Each person, upon entering the nursing profession, inherits a measure of the responsibility and trust associated with the profession, along with the corresponding obligation to adhere to the standards of ethical practice and conduct it has set. Nursing students are expected to show responsibility in their behavior; to deal with faculty, peers, patients, and clinical staff in a direct and honest manner; and to be professional in their conduct.
Students who violate accepted standards for professional nursing may be discharged from the program. The Code of Ethics for Nurses was adopted by the American Nurses Association in 1950 and revised in 1960, 1968, 1976, 1985, and 2001 (Reissued in 2010).
The nurse practices with compassion and respect for inherent dignity, worth and unique attributes of every person.
1.1 Respect for Human Dignity
1.2 Relationships with Patients
1.3 The Nature of Health
1.4 The Right to Self-Determination
1.5 Relationships with Colleagues and Others
The nurse’s primary commitment is to the patient, whether an individual, family group, community or population
2.1 Primacy of the Patient's Interests
2.2 Conflict of Interest for Nurses
2.4 Professional Boundaries
The nurse promotes, advocates for, and protects the rights, health, and safety of the patient.
3.1 Protection of the Rights of Privacy and Confidentiality
3.2 Protection of Human Participants in Research
3.3 Performance Standards and Review Mechanisms
3.4 Professional Responsibility in Promoting a Culture of Safety
3.5 Protection of Patient Health and Safety by Acting on Questionable Practice
3.6 Patient Protection and Impaired Practice
The nurse has authority, accountability, and responsibility for nursing practice: makes decisions; and takes action consistent with the obligation to promote health and to provide optimal care.
4.1 Authority, Accountability, and Responsibility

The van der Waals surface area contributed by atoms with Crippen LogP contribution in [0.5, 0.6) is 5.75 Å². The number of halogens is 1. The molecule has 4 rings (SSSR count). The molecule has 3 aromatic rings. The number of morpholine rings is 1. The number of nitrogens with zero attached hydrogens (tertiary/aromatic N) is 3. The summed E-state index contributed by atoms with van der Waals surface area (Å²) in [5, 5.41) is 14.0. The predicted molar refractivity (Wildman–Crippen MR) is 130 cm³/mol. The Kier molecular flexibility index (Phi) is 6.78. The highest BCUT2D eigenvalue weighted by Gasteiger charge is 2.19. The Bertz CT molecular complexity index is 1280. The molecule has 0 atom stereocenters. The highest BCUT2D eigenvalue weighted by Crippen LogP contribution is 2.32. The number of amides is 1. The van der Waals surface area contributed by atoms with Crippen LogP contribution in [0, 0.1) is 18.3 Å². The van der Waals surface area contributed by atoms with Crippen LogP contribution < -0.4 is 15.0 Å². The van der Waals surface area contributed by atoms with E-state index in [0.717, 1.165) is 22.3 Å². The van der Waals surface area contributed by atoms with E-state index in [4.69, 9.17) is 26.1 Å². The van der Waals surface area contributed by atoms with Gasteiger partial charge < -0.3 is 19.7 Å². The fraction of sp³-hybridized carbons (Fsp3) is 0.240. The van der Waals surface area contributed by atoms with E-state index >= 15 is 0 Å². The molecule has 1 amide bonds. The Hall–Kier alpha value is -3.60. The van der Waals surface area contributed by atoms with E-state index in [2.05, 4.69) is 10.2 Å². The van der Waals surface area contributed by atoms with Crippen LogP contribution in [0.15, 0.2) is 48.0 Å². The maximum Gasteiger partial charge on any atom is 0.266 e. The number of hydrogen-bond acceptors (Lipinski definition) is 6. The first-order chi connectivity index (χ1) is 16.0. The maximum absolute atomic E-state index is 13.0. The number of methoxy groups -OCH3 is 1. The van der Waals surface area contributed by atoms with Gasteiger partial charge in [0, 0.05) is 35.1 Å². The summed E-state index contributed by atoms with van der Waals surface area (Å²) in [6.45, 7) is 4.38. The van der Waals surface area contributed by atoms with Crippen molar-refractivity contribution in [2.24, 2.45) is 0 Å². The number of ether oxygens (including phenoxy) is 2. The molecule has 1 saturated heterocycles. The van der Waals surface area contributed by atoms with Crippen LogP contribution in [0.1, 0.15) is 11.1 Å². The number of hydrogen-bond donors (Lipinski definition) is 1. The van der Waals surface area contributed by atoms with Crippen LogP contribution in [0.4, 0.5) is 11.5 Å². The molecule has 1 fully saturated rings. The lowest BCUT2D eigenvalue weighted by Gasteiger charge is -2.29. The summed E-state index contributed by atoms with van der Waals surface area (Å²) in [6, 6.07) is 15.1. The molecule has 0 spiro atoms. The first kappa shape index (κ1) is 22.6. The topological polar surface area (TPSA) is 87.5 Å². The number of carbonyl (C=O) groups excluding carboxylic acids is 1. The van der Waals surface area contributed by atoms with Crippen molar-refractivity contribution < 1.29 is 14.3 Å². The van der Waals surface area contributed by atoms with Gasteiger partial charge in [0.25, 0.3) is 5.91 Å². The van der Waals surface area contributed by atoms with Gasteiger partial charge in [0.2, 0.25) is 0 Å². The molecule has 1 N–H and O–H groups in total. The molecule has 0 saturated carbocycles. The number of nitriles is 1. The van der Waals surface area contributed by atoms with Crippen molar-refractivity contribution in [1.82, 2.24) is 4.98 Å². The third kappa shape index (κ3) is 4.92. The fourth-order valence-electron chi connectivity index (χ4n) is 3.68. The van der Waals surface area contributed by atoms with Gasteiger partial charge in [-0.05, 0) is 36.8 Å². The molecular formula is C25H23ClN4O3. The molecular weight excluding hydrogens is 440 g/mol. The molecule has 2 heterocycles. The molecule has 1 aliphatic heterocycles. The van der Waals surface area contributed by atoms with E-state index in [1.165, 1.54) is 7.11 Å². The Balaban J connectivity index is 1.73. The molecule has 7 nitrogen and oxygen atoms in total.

4.2 Accountability for Nursing Judgments, Decisions, and Actions
4.3 Responsibility for Nursing Judgments, Decisions, and Actions
4.4 Assignment and Delegation of Nursing Activities or Tasks
The nurse owes the same duties to self as to others, including the responsibility to promote health and safety, preserve wholeness of character and integrity, maintain competence, and continue personal and professional growth.
5.1 Duties to Self and Others
5.2 Promotion of Personal Health, Safety, and Well-Being
5.3 Preservation of Wholeness of Character
5.4 Preservation of Integrity
5.5 Maintenance of Competence and Continuation of Professional Growth
5.6 Continuation of Personal Growth
The nurse, through individual and collective effort, establishes, maintains, and improves the ethical environment of the work settings and conditions of employment that are conducive to safe, quality health care.
6.1 The Environment and Moral Virtue
6.2 The Environment and Ethical Obligation
6.3 Responsibility for the Healthcare Environment
The nurse, in all roles and settings, advances the profession through research and scholarly inquiry, professional standards development, and the generation of both nursing and health policy.
7.1 Contributions through Research and Scholarly Inquiry
7.2 Contributions through Developing, Maintaining, and Implementing Professional Practice Standards
7.3 Contributions through Nursing and Health Policy Development
The nurse collaborates with other health professionals and the public to protect human rights, promote health diplomacy, and reduce health disparities.
8.1 Health Is a Universal Right
8.2 Collaboration for Health, Human Rights, and Health Diplomacy
8.3 Obligation to Advance Health and Human Rights and Reduce Disparities
8.4 Collaboration for Human Rights in Complex, Extreme, or Extraordinary Practice Settings
The profession of nursing, collectively through its professional organizations, must articulate nursing values, maintain the integrity of the profession, and integrate principles of social justice into nursing and health policy.
9.1 Articulation and Assertion of Values
9.2 Integrity of the Profession
9.3 Integrating Social Justice
9.4 Social Justice in Nursing and Health Policy